I'm no huge fan of the "modern rock" sound, but I can appreciate that there are varying degrees of artistic viability when it comes to post-grunge bands, ranging from “Nickelback” to “listen-worthy.” Chicago rockers Black Arrow rank somewhere in the high end of that spectrum.
Blood Calls, the band's first album, kicks off with an instrumental (as so many loose concept albums seem to do nowadays) before launching into nine tracks of straightforward but not expendable metal-influenced hard rock. There's a lot here to satisfy purists, but very little transcendence into other genres. The songs are generally on the long side due to a surplus of instrumental turnarounds and bridges, many with Metallica-inspired guitar solos. The four-piece is as tight on record as the best of bands, which is partly because of the thick yet radio-friendly production. The guitar work ranges from “standard” to “excellent” and ends up being the album's main redeeming feature; there is a good mix of technical skill with pop sensibilities and almost every song is bursting with guitar hooks. The absolute standout track is “Deadford” for its unrelenting catchiness and guitar riffs.
Frontman Daniel Larson is not the most technical singer and often ends up sounding like Adam Gontier with a cold, but his vocals are by no means bad, and they work well with the sound that the band is going for. Robert Novara's drums suit the songs well and have their moments, but ultimately have little room to shine, and Matt Shotick's bass, when audible, seldom leaves rhythm territory. The rhythm section is tight, but nothing to write home about as the band's songwriting calls for them to mainly serve as a backdrop for the guitar work and vocals.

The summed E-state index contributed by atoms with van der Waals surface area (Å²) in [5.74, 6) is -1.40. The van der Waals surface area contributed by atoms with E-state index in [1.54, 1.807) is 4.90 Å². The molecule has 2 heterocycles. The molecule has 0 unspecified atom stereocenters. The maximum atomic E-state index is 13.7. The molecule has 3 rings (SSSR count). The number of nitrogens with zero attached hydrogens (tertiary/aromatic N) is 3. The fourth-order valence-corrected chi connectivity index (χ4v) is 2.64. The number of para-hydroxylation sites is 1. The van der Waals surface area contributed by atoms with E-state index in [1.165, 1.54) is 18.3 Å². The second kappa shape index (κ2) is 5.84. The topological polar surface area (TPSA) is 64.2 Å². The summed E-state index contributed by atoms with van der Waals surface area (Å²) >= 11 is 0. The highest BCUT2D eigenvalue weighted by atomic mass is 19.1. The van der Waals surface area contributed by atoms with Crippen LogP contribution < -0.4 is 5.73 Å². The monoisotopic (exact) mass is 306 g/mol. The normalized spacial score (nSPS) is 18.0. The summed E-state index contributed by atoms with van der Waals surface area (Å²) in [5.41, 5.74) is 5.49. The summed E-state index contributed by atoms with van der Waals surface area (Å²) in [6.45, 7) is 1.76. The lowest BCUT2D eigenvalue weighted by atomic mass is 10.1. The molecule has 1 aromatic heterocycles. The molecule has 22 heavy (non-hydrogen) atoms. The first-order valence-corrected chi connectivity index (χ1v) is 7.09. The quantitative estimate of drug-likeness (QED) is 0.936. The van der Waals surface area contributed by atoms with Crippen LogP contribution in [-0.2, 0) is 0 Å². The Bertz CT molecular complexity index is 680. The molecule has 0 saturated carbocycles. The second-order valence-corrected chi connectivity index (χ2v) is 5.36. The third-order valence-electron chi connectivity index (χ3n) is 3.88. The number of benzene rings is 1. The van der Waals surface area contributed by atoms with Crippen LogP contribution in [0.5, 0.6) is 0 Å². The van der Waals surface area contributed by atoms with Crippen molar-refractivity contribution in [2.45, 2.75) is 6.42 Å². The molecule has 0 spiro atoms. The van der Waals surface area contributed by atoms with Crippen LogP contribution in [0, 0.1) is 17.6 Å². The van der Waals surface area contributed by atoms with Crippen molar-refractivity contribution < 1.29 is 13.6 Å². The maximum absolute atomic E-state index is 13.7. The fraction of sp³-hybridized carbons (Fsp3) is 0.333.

While the lyrics can be hard to discern, it is very clear that Blood Calls is meant to be some form of concept album. I can't speak for the story behind it, but I will say that the record's artwork by Stephanie Brown is fantastic and fits with the musical style very well.
Blood Calls' main weakness is its lack of variety, but hopefully Black Arrow will have a career long enough to grow and evolve to their full potential. It's clear the band have musical talent and ambition, and for fans of hard rock or modern rock, this debut is worth checking out.
Check out more record reviews:Yourself and the Air - Who's Who in the Zoo
Bailiff - Red Balloon
White Mystery - Blood & Venom
Company of Theives - Running From a Gamble